“I came here six years ago to study English, I met my husband and decided to stay… and everything was fine until I decided to go look for a job,” she said.
So, Davies enrolled in a post-graduate HR management program at George Brown College in Toronto. Upon graduation, she was hired as an HR administrator at Sears, which has 30,000 employees across Canada.
The recognition of foreign credentials is especially challenging in the health-care sector. St. Michael’s Hospital works with the Career Bridge program to offer internships to IEPs, but only for non-clinical areas, said Kirkpatrick.
“At the end of the day, it is a challenge to navigate through the licensing barriers — it’s a different level of complexity.”
Compared to 10 years ago, 46 per cent of HR professionals said they are hiring more IEPs, found the Pulse Survey. One-fifth (21 per cent) said the number of IEPs they’re hiring has stayed the same while just six per cent said it decreased.
Many employers are recruiting IEPs to fill the skills gap caused by retiring baby boomers.
“In order to grow our economy and ensure we are able to meet the demands for services, we have to look at all hands on deck and all the different types of quality resources and employees,” said Kirkpatrick.
St. Michael’s is also hiring IEPs to make sure the hospital is reflective of the community, he said.
“In an area like Toronto, where the patients we serve are very diverse, so should our care providers and staff because, at the end of the day, people want the comfort of understanding someone who is working with them at their most vulnerable time is going to have that cultural sensitivity,” said Kirkpatrick. “It’s in our best interest to be culturally diverse.”
Getting better with IEPs (Analysis)
By Kristina Hidas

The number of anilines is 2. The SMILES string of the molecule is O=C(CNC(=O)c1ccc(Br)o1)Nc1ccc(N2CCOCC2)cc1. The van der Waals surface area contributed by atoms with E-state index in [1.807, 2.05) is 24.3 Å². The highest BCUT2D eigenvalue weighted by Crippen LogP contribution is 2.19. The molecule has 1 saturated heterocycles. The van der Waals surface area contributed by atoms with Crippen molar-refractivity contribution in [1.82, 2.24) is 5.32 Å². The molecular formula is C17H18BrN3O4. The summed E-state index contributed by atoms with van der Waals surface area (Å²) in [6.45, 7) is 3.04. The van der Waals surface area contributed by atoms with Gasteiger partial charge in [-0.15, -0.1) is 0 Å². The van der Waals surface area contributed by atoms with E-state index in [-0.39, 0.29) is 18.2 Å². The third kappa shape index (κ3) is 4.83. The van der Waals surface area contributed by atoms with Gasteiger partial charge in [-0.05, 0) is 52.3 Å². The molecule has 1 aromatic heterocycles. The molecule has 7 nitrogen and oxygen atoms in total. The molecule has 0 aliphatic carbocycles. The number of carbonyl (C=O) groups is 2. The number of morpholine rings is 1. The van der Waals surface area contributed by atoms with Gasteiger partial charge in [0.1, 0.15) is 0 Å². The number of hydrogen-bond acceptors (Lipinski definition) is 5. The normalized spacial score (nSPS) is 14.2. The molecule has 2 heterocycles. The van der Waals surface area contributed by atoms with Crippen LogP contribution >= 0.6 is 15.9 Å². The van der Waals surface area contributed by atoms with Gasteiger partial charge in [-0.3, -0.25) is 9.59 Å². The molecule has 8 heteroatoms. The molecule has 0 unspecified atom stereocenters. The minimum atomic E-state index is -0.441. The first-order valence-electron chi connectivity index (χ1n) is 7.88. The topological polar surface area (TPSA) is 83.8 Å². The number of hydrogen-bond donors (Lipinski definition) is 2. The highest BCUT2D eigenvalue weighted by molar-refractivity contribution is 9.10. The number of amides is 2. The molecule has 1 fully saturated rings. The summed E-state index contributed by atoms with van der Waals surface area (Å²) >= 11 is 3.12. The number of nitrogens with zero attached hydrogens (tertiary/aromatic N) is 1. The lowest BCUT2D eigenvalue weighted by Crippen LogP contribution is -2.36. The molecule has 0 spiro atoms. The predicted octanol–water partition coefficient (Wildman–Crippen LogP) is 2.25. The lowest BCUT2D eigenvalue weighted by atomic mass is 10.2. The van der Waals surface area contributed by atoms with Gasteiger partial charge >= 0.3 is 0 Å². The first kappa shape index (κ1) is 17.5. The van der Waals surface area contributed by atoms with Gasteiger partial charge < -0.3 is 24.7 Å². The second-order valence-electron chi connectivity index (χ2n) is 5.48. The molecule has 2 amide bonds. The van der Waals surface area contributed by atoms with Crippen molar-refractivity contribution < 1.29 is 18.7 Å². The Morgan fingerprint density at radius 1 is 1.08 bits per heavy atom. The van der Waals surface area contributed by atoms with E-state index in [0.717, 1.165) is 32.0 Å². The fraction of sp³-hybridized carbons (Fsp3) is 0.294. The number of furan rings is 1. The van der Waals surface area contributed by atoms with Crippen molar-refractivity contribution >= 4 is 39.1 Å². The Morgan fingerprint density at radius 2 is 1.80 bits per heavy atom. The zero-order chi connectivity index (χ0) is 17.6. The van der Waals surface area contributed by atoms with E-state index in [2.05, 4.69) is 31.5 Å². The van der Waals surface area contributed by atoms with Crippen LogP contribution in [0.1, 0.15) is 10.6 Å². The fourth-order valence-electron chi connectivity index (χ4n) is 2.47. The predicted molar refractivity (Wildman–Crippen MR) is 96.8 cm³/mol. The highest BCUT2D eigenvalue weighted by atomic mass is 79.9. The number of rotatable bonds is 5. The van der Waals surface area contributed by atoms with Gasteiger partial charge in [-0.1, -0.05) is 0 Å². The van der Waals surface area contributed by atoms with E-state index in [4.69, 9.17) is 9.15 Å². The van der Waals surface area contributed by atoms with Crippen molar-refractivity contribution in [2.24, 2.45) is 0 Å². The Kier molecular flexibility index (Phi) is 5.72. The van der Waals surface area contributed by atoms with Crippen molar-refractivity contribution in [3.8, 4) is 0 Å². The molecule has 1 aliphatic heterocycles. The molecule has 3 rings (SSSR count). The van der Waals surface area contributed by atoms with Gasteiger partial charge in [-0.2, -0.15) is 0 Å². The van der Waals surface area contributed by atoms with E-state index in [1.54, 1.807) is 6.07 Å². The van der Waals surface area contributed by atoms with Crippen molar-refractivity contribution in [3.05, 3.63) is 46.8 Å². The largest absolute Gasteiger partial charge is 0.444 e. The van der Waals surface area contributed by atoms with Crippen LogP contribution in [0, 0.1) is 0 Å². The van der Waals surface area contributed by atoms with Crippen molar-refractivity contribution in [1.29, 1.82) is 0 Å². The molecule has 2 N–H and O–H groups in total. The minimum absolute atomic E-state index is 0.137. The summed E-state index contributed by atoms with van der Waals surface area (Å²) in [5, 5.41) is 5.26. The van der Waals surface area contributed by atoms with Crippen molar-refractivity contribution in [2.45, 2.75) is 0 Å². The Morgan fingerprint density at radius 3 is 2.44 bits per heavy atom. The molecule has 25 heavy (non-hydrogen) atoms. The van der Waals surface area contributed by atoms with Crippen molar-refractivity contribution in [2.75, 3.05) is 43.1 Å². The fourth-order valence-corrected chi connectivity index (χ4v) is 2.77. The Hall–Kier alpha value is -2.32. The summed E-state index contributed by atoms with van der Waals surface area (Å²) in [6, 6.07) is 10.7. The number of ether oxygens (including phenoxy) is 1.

Hiring internationally educated professionals (IEPs) is becoming more and more of a reality for HR managers across Canada — something reflected in the results from the latest Pulse Survey.
While the challenges around professional accreditation remain considerable, the good news is employers have more, and better, policies in place to support the process.
One of the most widely used and successful programs is mentorships, which are being used to support IEPs across all the industries represented in the Pulse Survey. Employers are also using employee resource groups, English-as-a-second-language (ESL) programs and workshops for cultural awareness and soft-skills training.
Some organizations are helping new recruits find housing and child care and have established six-month and even 12-month integration programs to help IEPs during their first year on the job and in the country.
Two-thirds of all survey respondents either have previous experience with hiring internationally educated professionals or are currently doing so at their organization.
Of those, almost 60 per cent described it as an easy process. The remaining 40 per cent said the process is difficult to navigate.
A solid majority (62 per cent) also said it’s easier to hire and integrate IEPs today than it was 10 years ago, which is a move in the right direction.
With one-half (46 per cent) of all respondents saying they are hiring more IEPs than one decade ago (21 per cent answered that the number has stayed the same, while only six per cent find the number has decreased over the past 10 years), it was encouraging to hear that more than one-half find themselves better supported by policies, legislation and programs. But judging from the written feedback, there is still a need for more, and more clearly delineated, policies within organizations.
Survey respondents rated the importance of five barriers to integrating IEPs — culture, language, recognition of foreign credentials, lack of Canadian work experience and lack of membership in professional networks.
While language barriers and recognizing foreign credentials came out on top, others were mentioned as well, including:
• employer attitudes
• the inability to offer employment until citizenship has been granted
• candidates’ willingness to relocate.
Canada and Ontario have made significant advances in speeding up the process of immigrating.
In August 2012, the federal government announced changes to the Federal Skilled Worker Program (FSWP) that will allow Canada to do a better job at selecting skilled workers who can “hit the ground running upon arrival.” (For more information on immigration changes, see page 23.)
The changes to the FSWP reflect the changes called for in the survey feedback regarding IEPs — specifically, simplifying the accreditation process and enabling employers to fill their positions more quickly.
Kristina Hidas is vice-president of HR research and development at the Human Resources Professionals Association (HRPA) in Toronto. She can be reached at firstname.lastname@example.org or (416) 923-2324 ext. 370.